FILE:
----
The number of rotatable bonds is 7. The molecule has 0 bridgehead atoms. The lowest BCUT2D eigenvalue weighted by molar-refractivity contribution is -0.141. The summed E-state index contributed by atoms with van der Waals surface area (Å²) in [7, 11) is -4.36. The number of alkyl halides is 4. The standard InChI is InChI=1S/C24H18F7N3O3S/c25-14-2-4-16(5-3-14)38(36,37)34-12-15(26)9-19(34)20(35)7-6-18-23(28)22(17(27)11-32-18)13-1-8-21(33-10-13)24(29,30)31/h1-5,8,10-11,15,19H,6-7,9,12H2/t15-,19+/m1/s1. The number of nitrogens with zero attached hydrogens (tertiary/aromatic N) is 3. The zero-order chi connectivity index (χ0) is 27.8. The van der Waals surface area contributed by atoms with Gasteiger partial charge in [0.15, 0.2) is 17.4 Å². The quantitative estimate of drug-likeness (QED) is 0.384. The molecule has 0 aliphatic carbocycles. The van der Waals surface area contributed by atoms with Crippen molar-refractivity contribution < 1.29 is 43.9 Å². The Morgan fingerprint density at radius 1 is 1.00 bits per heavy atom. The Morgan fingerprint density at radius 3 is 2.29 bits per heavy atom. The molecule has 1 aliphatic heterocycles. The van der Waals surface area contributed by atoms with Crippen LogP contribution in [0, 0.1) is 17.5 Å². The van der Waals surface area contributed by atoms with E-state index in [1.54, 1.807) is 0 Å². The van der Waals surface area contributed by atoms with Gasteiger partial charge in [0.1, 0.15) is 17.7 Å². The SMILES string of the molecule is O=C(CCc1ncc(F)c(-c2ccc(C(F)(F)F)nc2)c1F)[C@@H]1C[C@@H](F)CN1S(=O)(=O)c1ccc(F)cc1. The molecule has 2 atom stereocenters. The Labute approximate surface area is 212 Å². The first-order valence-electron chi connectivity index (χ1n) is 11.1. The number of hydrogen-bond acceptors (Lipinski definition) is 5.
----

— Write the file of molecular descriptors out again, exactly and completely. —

The number of rotatable bonds is 7. The molecule has 0 bridgehead atoms. The lowest BCUT2D eigenvalue weighted by molar-refractivity contribution is -0.141. The summed E-state index contributed by atoms with van der Waals surface area (Å²) in [7, 11) is -4.36. The number of alkyl halides is 4. The standard InChI is InChI=1S/C24H18F7N3O3S/c25-14-2-4-16(5-3-14)38(36,37)34-12-15(26)9-19(34)20(35)7-6-18-23(28)22(17(27)11-32-18)13-1-8-21(33-10-13)24(29,30)31/h1-5,8,10-11,15,19H,6-7,9,12H2/t15-,19+/m1/s1. The number of nitrogens with zero attached hydrogens (tertiary/aromatic N) is 3. The zero-order chi connectivity index (χ0) is 27.8. The van der Waals surface area contributed by atoms with Gasteiger partial charge in [0.15, 0.2) is 17.4 Å². The quantitative estimate of drug-likeness (QED) is 0.384. The molecule has 0 aliphatic carbocycles. The van der Waals surface area contributed by atoms with Crippen molar-refractivity contribution < 1.29 is 43.9 Å². The Morgan fingerprint density at radius 1 is 1.00 bits per heavy atom. The Morgan fingerprint density at radius 3 is 2.29 bits per heavy atom. The molecule has 1 aliphatic heterocycles. The van der Waals surface area contributed by atoms with Crippen LogP contribution in [0, 0.1) is 17.5 Å². The van der Waals surface area contributed by atoms with E-state index in [1.54, 1.807) is 0 Å². The van der Waals surface area contributed by atoms with Gasteiger partial charge in [0.1, 0.15) is 17.7 Å². The SMILES string of the molecule is O=C(CCc1ncc(F)c(-c2ccc(C(F)(F)F)nc2)c1F)[C@@H]1C[C@@H](F)CN1S(=O)(=O)c1ccc(F)cc1. The molecule has 2 atom stereocenters. The Labute approximate surface area is 212 Å². The first-order valence-electron chi connectivity index (χ1n) is 11.1. The number of hydrogen-bond acceptors (Lipinski definition) is 5.